Hi - I don't know if you caught the Democratic debate tonight on CNN. I thought it was an interesting affair, and, unlike many of these things, thought it provided a little insight into the character of some of the candidates. Overall, I was initially put off by the framing by the moderators of the "attack Hillary" theme -- they set the questions up specifically to pit the candidates against Hillary. While it makes for good theater, I didn't find it all that useful, at least not the early questions. But it did turn out to be useful after all, later in the debate - it forced some of the polite walls down, and revealed some interesting contrasts. My impressions:
Hillary - Robotic & flat. While she never lost her composure, she also didn't put forward any specific answer to any question, and indeed seemed bothered by the attacks by Edwards, and to a lesser degree, Obama. I thought this put her in stark relief to the other candidates, who had some very specific things to say about Social Security (Obama), Dodd (education), Kucinich (highlighting vote differences) and Richardson (immigration and energy). Did not look so good explaining her support of NAFTA. I thought this was her worst performance to date.
Obama - Came off polished, specific and not willing to be pushed around, and scrapped it out with Hillary over health care. His best moment of the night was calling out Hillary on her lack of specificity regarding Social Security. He also didn't cop out and pick security or human rights as one being more important than the other - they are inextricably linked. Only one to think of that -- and I was surprised to hear both Dodd and Hillary say that security was more important than human rights. Also good on immigration, and the false debate we have over the drivers licenses.
Edwards - unfortunately came off as somewhat shrill; he had a lot of truthful things to say, and he said them - but it was also unclear what he would do. He had a bad moment when Kucinich called him out on China's entry into the WTO, and he couldn't really explain why he had supported it (unlike Biden, who claimed the WTO carries teeth against China if we would only use it). I still like a lot of what he said, and his presence in the race has focused the candidates on health care, and moved the debate somewhat to the left.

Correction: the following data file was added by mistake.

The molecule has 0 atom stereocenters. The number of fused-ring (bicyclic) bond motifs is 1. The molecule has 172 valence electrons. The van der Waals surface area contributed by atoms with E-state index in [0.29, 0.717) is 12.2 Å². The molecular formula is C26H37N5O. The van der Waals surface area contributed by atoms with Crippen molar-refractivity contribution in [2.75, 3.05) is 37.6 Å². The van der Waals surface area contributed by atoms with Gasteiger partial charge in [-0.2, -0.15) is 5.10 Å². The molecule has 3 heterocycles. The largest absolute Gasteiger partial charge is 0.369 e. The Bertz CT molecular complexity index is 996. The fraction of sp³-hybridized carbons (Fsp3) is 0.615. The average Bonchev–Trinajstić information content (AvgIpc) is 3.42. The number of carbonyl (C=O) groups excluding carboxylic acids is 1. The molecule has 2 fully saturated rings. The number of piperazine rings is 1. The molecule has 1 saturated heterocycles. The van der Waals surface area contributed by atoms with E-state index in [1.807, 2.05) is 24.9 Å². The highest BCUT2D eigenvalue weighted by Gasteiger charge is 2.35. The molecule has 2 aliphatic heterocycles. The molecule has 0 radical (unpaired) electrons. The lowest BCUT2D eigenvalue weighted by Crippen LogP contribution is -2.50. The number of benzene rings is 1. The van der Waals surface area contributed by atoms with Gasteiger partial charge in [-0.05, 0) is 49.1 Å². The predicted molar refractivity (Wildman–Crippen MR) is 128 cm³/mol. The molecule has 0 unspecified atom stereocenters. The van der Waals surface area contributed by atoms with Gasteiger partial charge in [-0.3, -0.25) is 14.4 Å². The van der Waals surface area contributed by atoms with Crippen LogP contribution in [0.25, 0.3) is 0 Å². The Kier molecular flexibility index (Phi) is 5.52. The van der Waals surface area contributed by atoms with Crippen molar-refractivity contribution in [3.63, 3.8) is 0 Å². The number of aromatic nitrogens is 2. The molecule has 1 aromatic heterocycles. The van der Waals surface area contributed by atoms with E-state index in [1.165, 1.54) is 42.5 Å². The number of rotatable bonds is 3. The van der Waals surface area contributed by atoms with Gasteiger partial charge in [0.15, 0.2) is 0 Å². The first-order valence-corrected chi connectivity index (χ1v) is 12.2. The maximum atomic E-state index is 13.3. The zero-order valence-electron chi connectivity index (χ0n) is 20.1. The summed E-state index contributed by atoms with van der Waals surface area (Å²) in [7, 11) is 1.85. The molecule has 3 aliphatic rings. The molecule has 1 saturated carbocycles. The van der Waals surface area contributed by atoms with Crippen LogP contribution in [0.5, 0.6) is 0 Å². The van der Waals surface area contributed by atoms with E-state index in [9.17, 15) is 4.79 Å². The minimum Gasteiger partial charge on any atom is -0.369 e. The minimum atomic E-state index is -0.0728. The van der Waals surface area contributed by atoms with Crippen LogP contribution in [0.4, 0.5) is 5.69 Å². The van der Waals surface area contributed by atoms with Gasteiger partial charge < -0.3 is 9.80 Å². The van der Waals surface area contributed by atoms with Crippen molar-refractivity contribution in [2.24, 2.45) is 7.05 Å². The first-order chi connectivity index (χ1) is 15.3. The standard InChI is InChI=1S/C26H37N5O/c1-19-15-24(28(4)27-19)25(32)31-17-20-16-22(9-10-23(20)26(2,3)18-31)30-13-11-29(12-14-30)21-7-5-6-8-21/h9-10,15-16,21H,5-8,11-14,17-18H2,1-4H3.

Richardson - seemed like he really knew what he was doing. For the first time, he appeared like the executive that he is - his answers on Iraq were concise, his energy answers were specific (renewables to 30% by 2020, etc.) His answers on immigration were also specific, and he didn't stumble over his words like he's done in the past. Seemed very competent.
Biden - he's become very charming in these debates, but is comfortable generally in one area - foreign policy. When he's talking foreign policy, he sounds great. Anything else, I can't understand what he's talking about. Looked good, though. He's running for Secretary of State.
Kucinich - Seemed more dour than usual, but I do like him. Great moment when he put that broadside to Edwards on China's entry into the WTO, and he got a few more digs later, too. I don't know what came over him, but he seemed to have decided he'd had it with Edwards and gave him the ol' 1-2.
Dodd - Ah, Dodd - the good ol' Yellow Dog democrat. I've grown to like him over time, and he seems to have his heart in the right place. But boy, when he said that he'd support security over human rights, I was a little taken aback. He tried to fix that later. Like Biden, he's good in one or two areas - today, he shined when talking about education. He's also good about civil rights, and his Spanish turn put him into a light that separated him from the pack when it came to solidarity with the Spanish speaking community.
Cheers - now's the time to be paying attention - voting is February 5 in California. I've not settled on a candidate yet for certain, but do know that I will be voting for a Democrat in November 2008.